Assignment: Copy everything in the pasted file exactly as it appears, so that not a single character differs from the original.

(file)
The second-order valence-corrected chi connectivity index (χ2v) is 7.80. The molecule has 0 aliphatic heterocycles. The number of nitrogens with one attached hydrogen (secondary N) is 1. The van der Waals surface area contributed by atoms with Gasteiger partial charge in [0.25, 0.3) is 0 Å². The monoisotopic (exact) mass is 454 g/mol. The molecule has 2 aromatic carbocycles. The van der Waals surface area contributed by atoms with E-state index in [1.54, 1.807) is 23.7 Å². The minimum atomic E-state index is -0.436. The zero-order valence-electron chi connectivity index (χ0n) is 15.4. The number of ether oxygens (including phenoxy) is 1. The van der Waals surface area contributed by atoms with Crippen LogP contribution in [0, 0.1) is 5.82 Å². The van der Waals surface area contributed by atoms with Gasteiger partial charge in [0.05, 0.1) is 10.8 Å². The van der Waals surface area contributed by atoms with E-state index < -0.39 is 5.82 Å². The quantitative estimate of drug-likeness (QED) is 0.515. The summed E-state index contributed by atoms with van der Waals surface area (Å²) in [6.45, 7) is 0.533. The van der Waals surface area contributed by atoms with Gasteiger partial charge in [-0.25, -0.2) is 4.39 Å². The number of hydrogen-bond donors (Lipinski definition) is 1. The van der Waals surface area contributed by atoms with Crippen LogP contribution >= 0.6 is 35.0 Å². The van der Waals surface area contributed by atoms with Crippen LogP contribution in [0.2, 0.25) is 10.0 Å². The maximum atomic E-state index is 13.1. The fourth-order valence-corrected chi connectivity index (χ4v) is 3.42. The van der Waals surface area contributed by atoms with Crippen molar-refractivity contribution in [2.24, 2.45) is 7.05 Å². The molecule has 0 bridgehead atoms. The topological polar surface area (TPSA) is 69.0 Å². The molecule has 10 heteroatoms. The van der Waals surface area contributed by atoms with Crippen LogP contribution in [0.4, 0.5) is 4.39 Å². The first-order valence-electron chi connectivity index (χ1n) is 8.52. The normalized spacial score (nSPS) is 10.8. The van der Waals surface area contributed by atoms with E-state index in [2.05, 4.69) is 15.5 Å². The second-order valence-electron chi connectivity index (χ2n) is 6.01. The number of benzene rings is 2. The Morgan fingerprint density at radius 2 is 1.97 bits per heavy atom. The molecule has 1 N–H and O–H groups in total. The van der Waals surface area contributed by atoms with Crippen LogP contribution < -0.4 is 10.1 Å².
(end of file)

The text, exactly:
The second-order valence-corrected chi connectivity index (χ2v) is 7.80. The molecule has 0 aliphatic heterocycles. The number of nitrogens with one attached hydrogen (secondary N) is 1. The van der Waals surface area contributed by atoms with Gasteiger partial charge in [0.25, 0.3) is 0 Å². The monoisotopic (exact) mass is 454 g/mol. The molecule has 2 aromatic carbocycles. The van der Waals surface area contributed by atoms with E-state index in [1.54, 1.807) is 23.7 Å². The minimum atomic E-state index is -0.436. The zero-order valence-electron chi connectivity index (χ0n) is 15.4. The number of ether oxygens (including phenoxy) is 1. The van der Waals surface area contributed by atoms with Crippen LogP contribution in [0, 0.1) is 5.82 Å². The van der Waals surface area contributed by atoms with Gasteiger partial charge in [0.05, 0.1) is 10.8 Å². The van der Waals surface area contributed by atoms with E-state index < -0.39 is 5.82 Å². The quantitative estimate of drug-likeness (QED) is 0.515. The summed E-state index contributed by atoms with van der Waals surface area (Å²) in [6.45, 7) is 0.533. The van der Waals surface area contributed by atoms with Gasteiger partial charge in [-0.25, -0.2) is 4.39 Å². The number of hydrogen-bond donors (Lipinski definition) is 1. The van der Waals surface area contributed by atoms with Crippen LogP contribution >= 0.6 is 35.0 Å². The van der Waals surface area contributed by atoms with Crippen LogP contribution in [0.2, 0.25) is 10.0 Å². The maximum atomic E-state index is 13.1. The fourth-order valence-corrected chi connectivity index (χ4v) is 3.42. The van der Waals surface area contributed by atoms with Crippen molar-refractivity contribution in [2.24, 2.45) is 7.05 Å². The molecule has 0 bridgehead atoms. The topological polar surface area (TPSA) is 69.0 Å². The molecule has 10 heteroatoms. The van der Waals surface area contributed by atoms with Crippen LogP contribution in [0.4, 0.5) is 4.39 Å². The first-order valence-electron chi connectivity index (χ1n) is 8.52. The normalized spacial score (nSPS) is 10.8. The van der Waals surface area contributed by atoms with E-state index in [2.05, 4.69) is 15.5 Å². The second-order valence-electron chi connectivity index (χ2n) is 6.01. The number of benzene rings is 2. The Morgan fingerprint density at radius 2 is 1.97 bits per heavy atom. The molecule has 1 N–H and O–H groups in total. The van der Waals surface area contributed by atoms with Crippen LogP contribution < -0.4 is 10.1 Å².